A teenage farmer in Maine faced a summer of hardship — flooding rains, lack of sunshine, invasive animals and even a disheartening break in — but remains steadfast in his focus on business and community as pumpkin harvest season begins.
“It takes hard work,” Brayden Nadeau, 13, of Poland, Maine, told Fox News Digital.
“There’s going to be some good days and bad days, and good years and bad years. But if you care about the land and it’s your dream, you can do it.”
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The teen, who attends Bruce Whittier Middle School, owns and operates Brayden’s Vegetable Stand on Hatch Road in Auburn, Maine, about 10 miles down the road from where he lives with his family.
When he was just 10, he noticed an overabundance in his grandparents’ garden — and hatched an idea.
“I’ve always liked to garden and the vegetables had been piling up on the counter,” he said.
“So I decided to open a vegetable stand and I’ve just kept it going from there on out. I’ve been doing it for three years now.”
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The 12-by-14 foot vegetable stand that the teen said is in a “decently busy” spot is a fixture in the community — even the mayor is a customer.
“The kid has heart,” Auburn Mayor Jason Levesque told Fox News Digital.
“He’s got a work ethic. He’s exactly the person we want, regardless of age, to come to Auburn and build a home, and start a farm. Whether it’s your primary income or your secondary income, it’s a critical part of community building. Nothing says community more in Maine, and especially in Auburn, than a farm stand.”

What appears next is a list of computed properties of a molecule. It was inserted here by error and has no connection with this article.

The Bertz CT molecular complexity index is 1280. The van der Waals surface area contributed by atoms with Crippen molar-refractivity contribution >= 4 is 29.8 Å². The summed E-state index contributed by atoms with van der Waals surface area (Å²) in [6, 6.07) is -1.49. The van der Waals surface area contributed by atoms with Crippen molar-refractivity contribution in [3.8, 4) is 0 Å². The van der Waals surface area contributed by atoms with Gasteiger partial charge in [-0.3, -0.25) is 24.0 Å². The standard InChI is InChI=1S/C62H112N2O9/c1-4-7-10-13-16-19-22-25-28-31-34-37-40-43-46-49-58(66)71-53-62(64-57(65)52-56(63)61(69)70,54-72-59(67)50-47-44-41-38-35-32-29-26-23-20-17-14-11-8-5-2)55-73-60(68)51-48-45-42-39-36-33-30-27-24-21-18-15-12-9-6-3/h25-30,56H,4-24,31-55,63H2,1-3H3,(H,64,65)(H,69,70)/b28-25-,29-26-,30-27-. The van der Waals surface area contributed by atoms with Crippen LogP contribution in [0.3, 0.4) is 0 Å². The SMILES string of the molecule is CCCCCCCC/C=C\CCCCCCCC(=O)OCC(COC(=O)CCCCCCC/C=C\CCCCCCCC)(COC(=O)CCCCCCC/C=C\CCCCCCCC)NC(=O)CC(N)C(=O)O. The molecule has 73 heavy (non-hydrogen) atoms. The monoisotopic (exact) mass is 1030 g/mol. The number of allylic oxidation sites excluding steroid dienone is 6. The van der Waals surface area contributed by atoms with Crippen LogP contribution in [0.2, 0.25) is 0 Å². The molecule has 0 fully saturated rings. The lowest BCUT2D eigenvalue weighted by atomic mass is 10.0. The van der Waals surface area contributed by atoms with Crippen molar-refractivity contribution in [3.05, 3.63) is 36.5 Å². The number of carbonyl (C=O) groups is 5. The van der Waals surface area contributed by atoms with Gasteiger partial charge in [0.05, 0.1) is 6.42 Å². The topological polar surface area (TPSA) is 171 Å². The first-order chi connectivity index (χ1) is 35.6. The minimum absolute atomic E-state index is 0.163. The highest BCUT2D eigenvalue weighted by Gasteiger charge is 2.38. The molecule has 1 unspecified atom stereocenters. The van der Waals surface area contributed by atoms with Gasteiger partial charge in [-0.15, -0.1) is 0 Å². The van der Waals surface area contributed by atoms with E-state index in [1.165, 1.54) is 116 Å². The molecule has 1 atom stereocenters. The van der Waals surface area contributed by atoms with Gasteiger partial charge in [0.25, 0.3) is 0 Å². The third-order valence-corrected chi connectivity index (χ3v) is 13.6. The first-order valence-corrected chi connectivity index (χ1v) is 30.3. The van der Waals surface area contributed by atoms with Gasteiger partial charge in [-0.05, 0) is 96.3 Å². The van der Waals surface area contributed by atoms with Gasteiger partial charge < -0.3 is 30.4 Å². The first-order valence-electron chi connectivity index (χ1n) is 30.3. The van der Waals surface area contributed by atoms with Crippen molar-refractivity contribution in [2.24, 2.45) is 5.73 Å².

A special project shared with his grandparents, Dan and Marie Herrick of Auburn, Brayden spends hours each day working the 12-acre garden.
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“We grow quite a bit of cucumbers and tomatoes,” he said.
“We do zucchini, summer squash, corn, potatoes, carrots, broccoli, cauliflower, Brussels sprouts, garlic and, right now, lots of pumpkins.”
The teenager said he planted 6,000 tomato plants this year — and he and his grandfather are planning to double the acreage of the garden by next year.
“My favorite thing to grow is zucchini because it grows so fast and it’s one of the first things that we harvest,” he said.
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“But my favorite thing to pick is pumpkins because when you’re picking them and you get to the end, it’s like you have a big volume of them.”
“He’s got a work ethic. He’s exactly the person we want, regardless of age, to come to Auburn and build a home, and start a farm.”
The teen has been working on the farm with his grandfather since he was just two years old.
“He forces me to be tired sometimes because he pushes me, but that is the best part,” the teen’s grandfather, Dan Herrick, told Fox News Digital.
“He’s on topic. He knows what he’s doing. I’m proud of him. He doesn’t slack off and he just goes every day.”
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The Herrick family also raises pigs, turkeys, chickens and a few cows.
The teenager has some laying hens, as well, and he sells the eggs at his stand.
His grandmother confirmed the teen’s unusual work ethic.
“We might be a little partial because we’re his grandparents, but I can honestly say he is the hardest working child I have ever come across,” Marie Herrick told Fox News Digital.
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She went on, “He’s in bed very early, but he’s up very early — before sunrise. There are some days when he is up at 4 a.m. Most of the time it’s 5-5:30. Right now he’s in school, so Grampie opens the stand for him.”
But this summer, as most kids his age slept in and played video games, the teen experienced some of the real challenges that come with being a farmer.
While some parts of the country faced drought, farmers in Maine dealt with flooding rains.
“The entire state has experienced some — not just one-in-100-year rains, but one-in-1,000-year rains,” Mayor Levesque said.